Who Can The Vulnerable Trust?
8th Mar 2018
The EDP recently reported a sad and thought provoking story concerning a carer who stole nearly £7000 from the vulnerable family she looked after.
The woman offered to help the victim, who was unable to read or write, when her mother was diagnosed with Alzheimer’s. She offered to set up a direct debit to help pay for the care bill of the mother, but kept the money she withdrew from the elderly woman’s bank account for herself.
The victim found it hard not to blame herself for being so trusting and was upset that she had let her mother down.
Unfortunately vulnerable people are at risk of financial abuse, particularly as families do not formalise the arrangements they have in place. They allow others, sometimes people they do not know that well or those they hope they can trust, to proceed with accessing people’s funds without the legal authority to do so. This can put their vulnerable family member at danger of being taken advantage of and with little scrutiny can be difficult to establish what actions are being taken.
At Rogers & Norton we specialise in helping vulnerable clients on a day to day basis, either by acting as a professional deputy or attorney for them.
A Lasting Power of Attorney is a legal document which can be put in place to appoint a trusted person, called an Attorney, to deal with matters on your behalf when you may otherwise be unable to do so. The benefit of a having a Lasting Power of Attorney for Financial Affairs is that it can be used whilst you still have capacity and therefore you may receive assistance from your attorneys as soon as your Lasting Power of Attorney is registered should you require it.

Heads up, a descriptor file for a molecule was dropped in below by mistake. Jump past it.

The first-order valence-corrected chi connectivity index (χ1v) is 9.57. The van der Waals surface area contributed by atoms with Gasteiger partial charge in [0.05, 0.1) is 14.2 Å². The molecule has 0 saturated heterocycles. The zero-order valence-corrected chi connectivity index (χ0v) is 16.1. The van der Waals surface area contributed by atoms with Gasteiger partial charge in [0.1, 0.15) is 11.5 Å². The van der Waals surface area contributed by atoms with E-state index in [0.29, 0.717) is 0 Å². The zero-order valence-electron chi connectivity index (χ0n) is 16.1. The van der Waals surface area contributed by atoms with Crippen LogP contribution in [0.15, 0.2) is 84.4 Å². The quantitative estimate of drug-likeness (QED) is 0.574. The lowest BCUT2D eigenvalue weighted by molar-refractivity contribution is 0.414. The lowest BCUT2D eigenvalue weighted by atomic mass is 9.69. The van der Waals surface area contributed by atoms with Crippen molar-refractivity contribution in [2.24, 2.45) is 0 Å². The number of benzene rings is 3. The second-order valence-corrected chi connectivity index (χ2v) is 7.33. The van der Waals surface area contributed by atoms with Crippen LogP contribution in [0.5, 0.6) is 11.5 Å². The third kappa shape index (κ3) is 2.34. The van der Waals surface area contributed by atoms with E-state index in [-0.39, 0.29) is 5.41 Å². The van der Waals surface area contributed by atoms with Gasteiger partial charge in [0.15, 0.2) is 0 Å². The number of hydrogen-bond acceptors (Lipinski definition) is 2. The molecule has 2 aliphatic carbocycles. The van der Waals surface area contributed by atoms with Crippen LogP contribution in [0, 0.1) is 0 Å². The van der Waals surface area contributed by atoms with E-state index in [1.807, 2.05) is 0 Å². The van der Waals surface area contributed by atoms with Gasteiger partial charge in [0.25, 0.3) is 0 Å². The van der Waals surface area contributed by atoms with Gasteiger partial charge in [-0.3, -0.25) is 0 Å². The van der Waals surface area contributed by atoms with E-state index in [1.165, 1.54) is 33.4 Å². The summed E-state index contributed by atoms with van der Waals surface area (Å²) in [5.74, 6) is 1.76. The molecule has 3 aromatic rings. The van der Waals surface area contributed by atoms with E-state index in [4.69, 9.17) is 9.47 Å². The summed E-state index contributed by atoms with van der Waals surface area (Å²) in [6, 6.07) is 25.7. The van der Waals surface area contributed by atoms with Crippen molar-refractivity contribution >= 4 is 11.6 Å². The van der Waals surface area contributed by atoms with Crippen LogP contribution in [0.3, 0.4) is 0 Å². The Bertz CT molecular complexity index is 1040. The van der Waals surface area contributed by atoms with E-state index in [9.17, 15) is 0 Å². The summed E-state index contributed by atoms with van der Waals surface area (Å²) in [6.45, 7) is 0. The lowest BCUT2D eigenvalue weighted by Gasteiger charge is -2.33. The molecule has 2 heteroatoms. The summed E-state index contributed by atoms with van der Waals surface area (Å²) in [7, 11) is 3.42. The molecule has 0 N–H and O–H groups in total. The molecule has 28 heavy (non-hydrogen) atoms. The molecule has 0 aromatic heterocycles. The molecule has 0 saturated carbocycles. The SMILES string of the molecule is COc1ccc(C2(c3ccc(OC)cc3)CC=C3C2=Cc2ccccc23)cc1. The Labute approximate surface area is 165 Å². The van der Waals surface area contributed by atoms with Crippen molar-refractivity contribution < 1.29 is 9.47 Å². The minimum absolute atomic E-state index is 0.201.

If the vulnerable person has already lost mental capacity without a power of attorney being in place then we can assist with an application for a deputyship order. This will allow the court appointed deputy, who may either be a family member or professional to assist with the finances of the protected party.
The importance of looking after the financial affairs of vulnerable people is extremely important and is a matter that needs to be carefully considered. The scrutiny which the Office of the Public Guardian provides in relation to deputyship and attorneys, regardless of whether a professional or lay person acts, provides additional security to everyone involved.
If you or your family have concerns and wish to discuss the issue then you can contact me on firstname.lastname@example.org or 01603 675645.